Irony Takes Precedence In Rep. Issa's NLRB Investigation

August 16, 2011 10:00 am ET — Brian Powell

Darrell Issa

The House Oversight Committee's investigation into the controversy between the National Labor Relations Board (NLRB) and Boeing, Co. was ramped up over the weekend, when Rep. Darrell Issa (R-CA) accused the NLRB of "going rogue" by refusing to hand over documents subpoenaed by the committee. Meanwhile, the NLRB argues that releasing the documents would threaten their ongoing law enforcement action.  

Issa elaborated on the status of the investigation in a statement to The Daily Caller this weekend:

"The National Labor Relations Board and Acting General Counsel Lafe Solomon have thus far failed to comply with a lawful subpoena," Issa said in a statement. "This refusal by NLRB to abide by the law further heightens concerns that this is a rogue agency acting improperly. The integrity of NLRB and its leadership is clearly in question." [...]

 "The public has a right to know the truth about why a government agency would choose to take action to benefit organized labor, that threatens thousands of non-union jobs in South Carolina, while setting a precedent impacting manufacturers across the country," Issa said. "It is imperative that Congress get complete facts about NLRB's decision-making process in this matter. Its continued refusal to fully cooperate will not deter this committee as it moves forward in efforts to determine what occurred and to hold NLRB officials to account."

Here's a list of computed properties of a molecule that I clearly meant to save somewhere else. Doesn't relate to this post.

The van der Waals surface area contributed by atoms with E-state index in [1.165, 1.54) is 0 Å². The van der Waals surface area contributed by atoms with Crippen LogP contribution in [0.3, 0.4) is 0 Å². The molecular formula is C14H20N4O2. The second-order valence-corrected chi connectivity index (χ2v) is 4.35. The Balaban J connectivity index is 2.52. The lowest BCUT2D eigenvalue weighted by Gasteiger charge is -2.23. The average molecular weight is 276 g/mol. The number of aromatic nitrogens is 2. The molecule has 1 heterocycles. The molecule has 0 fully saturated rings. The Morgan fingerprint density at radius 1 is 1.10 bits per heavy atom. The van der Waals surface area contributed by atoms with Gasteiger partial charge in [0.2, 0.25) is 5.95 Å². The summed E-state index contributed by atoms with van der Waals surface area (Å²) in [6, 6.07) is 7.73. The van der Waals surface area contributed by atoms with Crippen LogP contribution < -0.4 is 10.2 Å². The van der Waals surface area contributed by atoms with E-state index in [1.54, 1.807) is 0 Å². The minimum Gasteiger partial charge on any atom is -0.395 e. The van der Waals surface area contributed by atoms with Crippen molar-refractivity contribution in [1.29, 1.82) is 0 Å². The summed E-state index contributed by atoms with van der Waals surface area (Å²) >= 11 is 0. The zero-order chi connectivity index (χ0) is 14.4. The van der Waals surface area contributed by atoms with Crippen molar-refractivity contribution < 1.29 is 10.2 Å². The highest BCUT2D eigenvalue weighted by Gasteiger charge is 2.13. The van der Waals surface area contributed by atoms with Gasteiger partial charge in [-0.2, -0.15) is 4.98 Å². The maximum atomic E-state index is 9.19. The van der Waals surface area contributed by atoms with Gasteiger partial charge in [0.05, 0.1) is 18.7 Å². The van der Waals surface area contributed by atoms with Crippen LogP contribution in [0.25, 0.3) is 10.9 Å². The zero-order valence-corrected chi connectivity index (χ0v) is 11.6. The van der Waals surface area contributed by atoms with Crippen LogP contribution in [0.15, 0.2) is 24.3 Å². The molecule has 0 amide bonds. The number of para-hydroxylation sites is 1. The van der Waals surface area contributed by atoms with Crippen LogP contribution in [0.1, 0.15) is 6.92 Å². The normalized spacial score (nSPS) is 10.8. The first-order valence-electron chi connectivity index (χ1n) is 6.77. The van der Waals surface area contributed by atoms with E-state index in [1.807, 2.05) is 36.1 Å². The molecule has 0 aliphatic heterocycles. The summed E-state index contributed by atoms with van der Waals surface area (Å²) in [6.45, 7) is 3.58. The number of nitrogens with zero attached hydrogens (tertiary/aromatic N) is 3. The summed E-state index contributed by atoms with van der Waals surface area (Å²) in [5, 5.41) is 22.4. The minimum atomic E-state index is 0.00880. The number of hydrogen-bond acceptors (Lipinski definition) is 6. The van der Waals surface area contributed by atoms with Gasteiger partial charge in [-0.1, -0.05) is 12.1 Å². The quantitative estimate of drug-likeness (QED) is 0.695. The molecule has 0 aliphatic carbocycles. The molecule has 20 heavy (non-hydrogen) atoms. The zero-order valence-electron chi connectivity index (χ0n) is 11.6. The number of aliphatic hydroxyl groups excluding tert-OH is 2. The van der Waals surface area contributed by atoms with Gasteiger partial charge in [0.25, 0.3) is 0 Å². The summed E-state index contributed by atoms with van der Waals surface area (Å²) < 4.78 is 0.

Contrary to Issa's assertions that the NLRB investigation will be establishing precedent, however, experts say the allegations in the complaint are in fact routine and a "classic" case of labor law violations.  Actually, in a twist of palpable irony, it appears that complying with Issa's demands would form the feared dangerous new precedent. In response to Issa's public expressions of dissatisfaction with the documents already turned over to the committee, NLRB's Acting General Counsel Lafe Solomon issued a statement that read in part:

"To the best of my knowledge, this is the first time since 1940 that the National Labor Relations Board has been the subject of a Congressional subpoena. I am disappointed and surprised by this development. For months, my staff and I have diligently tried to satisfy the Committee's desire for information while also preserving the integrity of our process and the rights of the parties in a case being actively litigated. [...]

Many of the remaining documents sought by the Committee will be made available as the trial proceeds and evidence is entered into the court record. These include statements of witnesses who will testify, and statements by Boeing and the Machinists Union whose premature disclosure could interfere with the fairness of the trial and any possible settlement negotiations. In addition, we believe that the premature disclosure of any documents from the investigative file of an open case would establish precedent that could endanger future cases.